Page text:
Alex Enumah in Abujai
The Federal High Court in Abuja Tuesday admitted in evidence documents showing payments made to contractors allegedly working for former Chief of Defence Staff, Air Chief Marshal Alex Badeh.
The documents, which were admitted as exhibit B6 and B7 respectively, formed part of testimony of the sixth prosecution witness, Air Commodore Mohammed Sinni, Director of Finance and Accounts (DFA), at the Camp 101 headquarters of the Nigeria Air Force.
At the resumed trial yesterday, Sinni led in evidence by prosecution counsel, Rotimi Jacobs (SAN), gave accounts of his stewardship at air force headquarters when he was Camp Finance Officer (CFO).
The witness told the court how on the instruction of then DFA, Air Commodore Yushau, he made transfers to Rytebuilders and Havoc Nigeria Limited owned by Mustapha Yerima.
“In 2012, I was posted to Camp NAF, as the CFO. My schedule involved payment of salaries, operations and miscellaneous, disbursement of funds with operations and overhead expenditure of the unit.
“I took over from Group Captain Ifeobu; when I reported, he told me that a certain part, a figure that I can remember, N558, 200, 000, he specifically told me that it is meant for the official administrative maintenance of the office of the chief of air staff and that I am to be reporting to DFA on the details of disbursement,” he said.
The witness also told the court that there were instances he took dollars to Air House on the orders of Yushau. “We met him (Yushau) there at the Air House and handed over dollars to him. After that, he entered the Air House to hand over the money to the chief of air staff,” he stated, adding that “I can’t remember the details of money transferred to Rytebuilders.”
The witness also told the court that he signs mandate for payment after it must have been prepared and signed by the cashier before they were taken to the bank for payment.
However, when Jacobs sought to tender the documents as evidence, Badeh’s counsel, Akin Olujimi (SAN), objected to its admissibility on the grounds that the said documents are public documents that must be paid for before they are admitted as evidence.
Relying on section 104 of the Evidence Act, Olujimi said the mere fact that a government department is making use of a public document which is certified does not exclude the department from paying appropriate fees for the document.
Relying further on section 104 (1) of the evidence Act, he said it is only a public officer who had custody of this document who can certify it, arguing that since the witness no longer has custody of the document, he is not in a position to certify it.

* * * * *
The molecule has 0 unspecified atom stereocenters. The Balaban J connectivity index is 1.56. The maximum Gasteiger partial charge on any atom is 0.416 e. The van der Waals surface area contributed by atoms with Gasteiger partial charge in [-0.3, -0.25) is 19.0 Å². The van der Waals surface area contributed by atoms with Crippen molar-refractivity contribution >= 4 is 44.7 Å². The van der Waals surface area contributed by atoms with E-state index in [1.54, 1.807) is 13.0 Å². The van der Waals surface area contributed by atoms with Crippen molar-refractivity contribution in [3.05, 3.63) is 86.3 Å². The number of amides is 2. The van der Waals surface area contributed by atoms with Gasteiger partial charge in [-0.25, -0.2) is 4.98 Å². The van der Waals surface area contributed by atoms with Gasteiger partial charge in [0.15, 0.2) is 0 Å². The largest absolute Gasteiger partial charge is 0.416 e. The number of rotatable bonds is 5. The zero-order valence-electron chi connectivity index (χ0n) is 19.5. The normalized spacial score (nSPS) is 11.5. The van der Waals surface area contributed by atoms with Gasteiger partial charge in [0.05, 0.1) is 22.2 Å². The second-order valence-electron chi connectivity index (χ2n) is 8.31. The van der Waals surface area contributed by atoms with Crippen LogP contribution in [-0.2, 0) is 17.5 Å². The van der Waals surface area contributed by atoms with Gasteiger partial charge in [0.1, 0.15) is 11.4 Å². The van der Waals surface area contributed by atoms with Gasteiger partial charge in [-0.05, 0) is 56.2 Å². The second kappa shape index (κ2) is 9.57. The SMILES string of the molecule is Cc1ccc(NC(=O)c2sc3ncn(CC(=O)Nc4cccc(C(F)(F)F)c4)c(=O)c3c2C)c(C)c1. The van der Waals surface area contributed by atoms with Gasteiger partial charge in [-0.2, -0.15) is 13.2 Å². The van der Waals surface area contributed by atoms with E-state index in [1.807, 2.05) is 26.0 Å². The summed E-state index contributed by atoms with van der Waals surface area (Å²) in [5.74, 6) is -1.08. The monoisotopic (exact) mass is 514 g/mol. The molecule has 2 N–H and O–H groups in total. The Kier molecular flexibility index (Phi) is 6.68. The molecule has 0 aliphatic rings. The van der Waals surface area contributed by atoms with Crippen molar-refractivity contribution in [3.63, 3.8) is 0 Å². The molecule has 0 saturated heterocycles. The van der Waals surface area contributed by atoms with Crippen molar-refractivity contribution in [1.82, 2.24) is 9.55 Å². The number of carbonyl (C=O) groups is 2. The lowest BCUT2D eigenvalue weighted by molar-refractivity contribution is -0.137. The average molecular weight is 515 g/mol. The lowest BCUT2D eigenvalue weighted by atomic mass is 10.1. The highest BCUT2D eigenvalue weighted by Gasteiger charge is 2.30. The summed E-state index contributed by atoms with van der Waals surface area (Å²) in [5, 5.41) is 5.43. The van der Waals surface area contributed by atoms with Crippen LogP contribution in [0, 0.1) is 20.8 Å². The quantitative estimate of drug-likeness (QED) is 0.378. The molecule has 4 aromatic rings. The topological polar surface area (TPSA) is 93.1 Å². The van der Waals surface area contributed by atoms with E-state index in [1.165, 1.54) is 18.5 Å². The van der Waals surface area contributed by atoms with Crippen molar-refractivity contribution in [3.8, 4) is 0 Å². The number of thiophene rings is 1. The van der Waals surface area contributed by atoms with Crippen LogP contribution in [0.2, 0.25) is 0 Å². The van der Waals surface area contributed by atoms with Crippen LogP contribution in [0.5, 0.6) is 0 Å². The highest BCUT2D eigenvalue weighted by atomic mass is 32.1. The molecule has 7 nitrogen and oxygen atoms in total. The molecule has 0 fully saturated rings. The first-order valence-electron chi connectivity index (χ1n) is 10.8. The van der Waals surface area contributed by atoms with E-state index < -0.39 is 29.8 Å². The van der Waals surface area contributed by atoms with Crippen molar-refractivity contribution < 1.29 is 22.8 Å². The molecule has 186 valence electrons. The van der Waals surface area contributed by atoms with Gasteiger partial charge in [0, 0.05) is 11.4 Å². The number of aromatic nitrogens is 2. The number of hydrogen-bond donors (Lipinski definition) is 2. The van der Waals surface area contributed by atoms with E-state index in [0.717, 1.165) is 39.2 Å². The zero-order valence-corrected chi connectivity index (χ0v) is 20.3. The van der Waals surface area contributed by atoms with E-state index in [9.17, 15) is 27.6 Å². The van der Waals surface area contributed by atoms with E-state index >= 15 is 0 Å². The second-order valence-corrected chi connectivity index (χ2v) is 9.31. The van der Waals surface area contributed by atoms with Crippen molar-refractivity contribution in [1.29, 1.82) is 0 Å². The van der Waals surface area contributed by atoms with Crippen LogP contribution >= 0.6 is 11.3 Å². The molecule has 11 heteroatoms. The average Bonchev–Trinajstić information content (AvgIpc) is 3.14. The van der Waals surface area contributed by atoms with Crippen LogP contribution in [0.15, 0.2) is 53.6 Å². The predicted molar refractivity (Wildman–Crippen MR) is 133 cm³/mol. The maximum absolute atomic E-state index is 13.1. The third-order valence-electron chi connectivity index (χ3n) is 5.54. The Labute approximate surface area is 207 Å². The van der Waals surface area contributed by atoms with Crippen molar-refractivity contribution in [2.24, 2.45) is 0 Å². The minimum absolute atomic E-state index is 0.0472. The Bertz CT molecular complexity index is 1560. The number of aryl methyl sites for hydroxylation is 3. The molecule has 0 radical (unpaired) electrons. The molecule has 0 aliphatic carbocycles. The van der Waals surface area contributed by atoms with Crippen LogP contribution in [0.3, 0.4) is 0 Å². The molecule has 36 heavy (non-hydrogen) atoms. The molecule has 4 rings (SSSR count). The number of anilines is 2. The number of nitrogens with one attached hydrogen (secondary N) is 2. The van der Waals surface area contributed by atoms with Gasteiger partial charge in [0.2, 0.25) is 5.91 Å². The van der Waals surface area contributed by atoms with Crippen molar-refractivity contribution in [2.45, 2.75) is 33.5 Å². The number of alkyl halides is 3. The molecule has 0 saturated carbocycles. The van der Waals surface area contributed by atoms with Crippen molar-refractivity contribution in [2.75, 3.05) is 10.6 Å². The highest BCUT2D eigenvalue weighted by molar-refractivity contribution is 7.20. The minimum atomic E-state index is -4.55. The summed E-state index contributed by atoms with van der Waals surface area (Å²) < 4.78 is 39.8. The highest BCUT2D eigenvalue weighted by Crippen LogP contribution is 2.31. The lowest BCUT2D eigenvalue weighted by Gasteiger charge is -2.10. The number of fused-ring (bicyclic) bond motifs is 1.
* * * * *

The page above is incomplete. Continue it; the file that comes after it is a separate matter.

He said further that since the original documents were addressed to different banks, it is clear evidence that the original copy is not in the custody of the NAF let alone the camp office.
“So it is absolutely irregular and improper for the officer to certify the document because the CTC which the officer in custody is empowered to make shall be a true copy of the original. Nobody here knows unless he speculates what are in the original documents and wherever they are,” Olujimi said
He therefore urged the court to reject all the documents.
Similarly, counsel to the second defendant, Sam Olugun-Orisa (SAN), while adopting the submission of Olujimi, urged the court not to admit the documents, arguing that the appropriate party to certify the documents is the bank where the original went to, adding that the bank is the one with the custody.
Certification presupposes that you compare the copy with the original.
Responding, Jacobs urged the court to admit the documents, noting that all conditions required for their admissibility has been met.
He argued that it is not in all cases that fees must be paid, particularly if such documents are for official purposes and or emanate from the officer certifying it. “He is the one who wants to make use of the documents so he is not required to pay,” he said.
The trial judge, Justice Okon Abang, in his ruling, however, held that though the documents are public documents, they are documents that do not require payment of fees before admissibility.
The judge also held that there was no law prescribing fees for the documents to be obtained unlike that in the CAC case cited by the counsel to the first defendant.
He also held that it is sufficient that since the witness made the documents, he does not need to sign them.
Abang, while stating that he agrees with the defence that where a Supreme Court has interpreted a law, all other courts must abide by the ruling, said the issues conversed must be the same as the one cited. He held that the situation does not apply in the circumstances of this case.
The documents were therefore admitted as exhibits B6 and B7 respectively.
The matter was adjourned till today for continuation of trial.